If I hear Buddy Holly’s “Everyday,” any time on Halloween day, I may have a complex. That is just a sliver of how affecting the film, We Need to Talk about Kevin, is.
I won’t be surprised if you haven’t heard of this film yet, unless you follow film and festival news closely. We Need to Talk about Kevin has been making rounds at festivals, earning much praise and awkward post-film silences. The story is about Eva, a mother whose son committed a school shooting, killing and injuring many of his fellow students. Eva, played by the amazing Tilda Swinton, tries to come to terms with what her son did. Throughout the movie, there are flashbacks of her son, Kevin, being raised her and her husband (played by John C. Reilly). It is slowly revealed the extent of Kevin’s evilness and actions.
It goes without saying that Tilda Swinton did an impeccable job playing Eva. I am nowhere near being in the situation that she is in, but I felt for her. Swinton plays Eva with extreme vulnerability; it’s agonizing to see how people treat her and how Kevin treated her. But what I really loved was how this is a female-focused thriller yet; it didn’t go the “hysteria” route that I feel other films have done. Eva is smart, depressed and damaged, but she isn’t crazy. Which is pretty remarkable, when raising someone like Kevin.
Ezra Miller’s portrayal of Kevin is also note-worthy. Although, it’s hard to acknowledge because his character is the embodiment of some of my worst nightmares. Yet, obviously, that is what made his portrayal so good. It got to me. It freaked the hell out of me. If I see Ezra Miller ever on the street, my first instinct may be to cower.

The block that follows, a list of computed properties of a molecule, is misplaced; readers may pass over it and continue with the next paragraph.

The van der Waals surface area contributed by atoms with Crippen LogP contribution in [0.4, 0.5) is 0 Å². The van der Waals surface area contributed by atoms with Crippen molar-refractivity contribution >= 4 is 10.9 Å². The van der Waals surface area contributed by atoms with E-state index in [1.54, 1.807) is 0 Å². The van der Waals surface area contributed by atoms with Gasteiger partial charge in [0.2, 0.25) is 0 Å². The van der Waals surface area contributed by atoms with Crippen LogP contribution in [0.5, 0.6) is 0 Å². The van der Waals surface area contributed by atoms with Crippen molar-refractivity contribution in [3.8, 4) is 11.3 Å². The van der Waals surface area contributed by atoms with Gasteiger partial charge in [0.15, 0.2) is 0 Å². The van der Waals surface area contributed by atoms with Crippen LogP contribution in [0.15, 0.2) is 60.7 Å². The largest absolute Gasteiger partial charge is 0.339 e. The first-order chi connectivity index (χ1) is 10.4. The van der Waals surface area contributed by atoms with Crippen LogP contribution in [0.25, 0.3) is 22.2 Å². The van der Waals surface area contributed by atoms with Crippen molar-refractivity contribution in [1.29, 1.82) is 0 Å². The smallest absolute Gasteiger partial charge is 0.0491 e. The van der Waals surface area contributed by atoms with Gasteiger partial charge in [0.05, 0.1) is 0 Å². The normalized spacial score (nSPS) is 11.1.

As for the story, the film flows seamlessly from flashbacks to Eva’s present. During each flashback, we get to over-analyze it, look for the hints, clues. In a way, we re-live Eva’s motherhood with her. It gives off such a realistic vibe and it’s hard not to become absorbed into the story. I must stress how deeply disturbing this story is. The first thing you notice is all the red imagery, and it is present throughout the film. We see red paint splatter and a smattering of strawberry jelly on bread. It’s obviously not gory, but it sure feels like it.
As Kevin gets older, the creepier he gets. His interactions with his mother are disturbing. Saying words that I would NEVER utter in front of my mother, no matter at what age. The way the director, Lynne Ramsay, films all this intensifies the creepiness. And with such rich cinematography, Ramsay makes the most of it, turning it into something strange, off and haunting.
I was thoroughly creeped out by We Need to Talk about Kevin. So much so, that I didn’t really want to talk about Kevin after seeing the film. I was resisting writing this review. Don’t mistake that for thinking I thought the film is bad. In fact, I thought it was excellent. It’s well-written, well-directed, and well-acted. Tilda Swinton deserves an Oscar nod, for sure! When the film does get released, I absolutely recommend it because you need to be creeped out by this great film too. After you see it, send me a tweet and maybe we’ll talk a little about Kevin.
We Need to Talk about Kevin comes out in select theaters December 9th.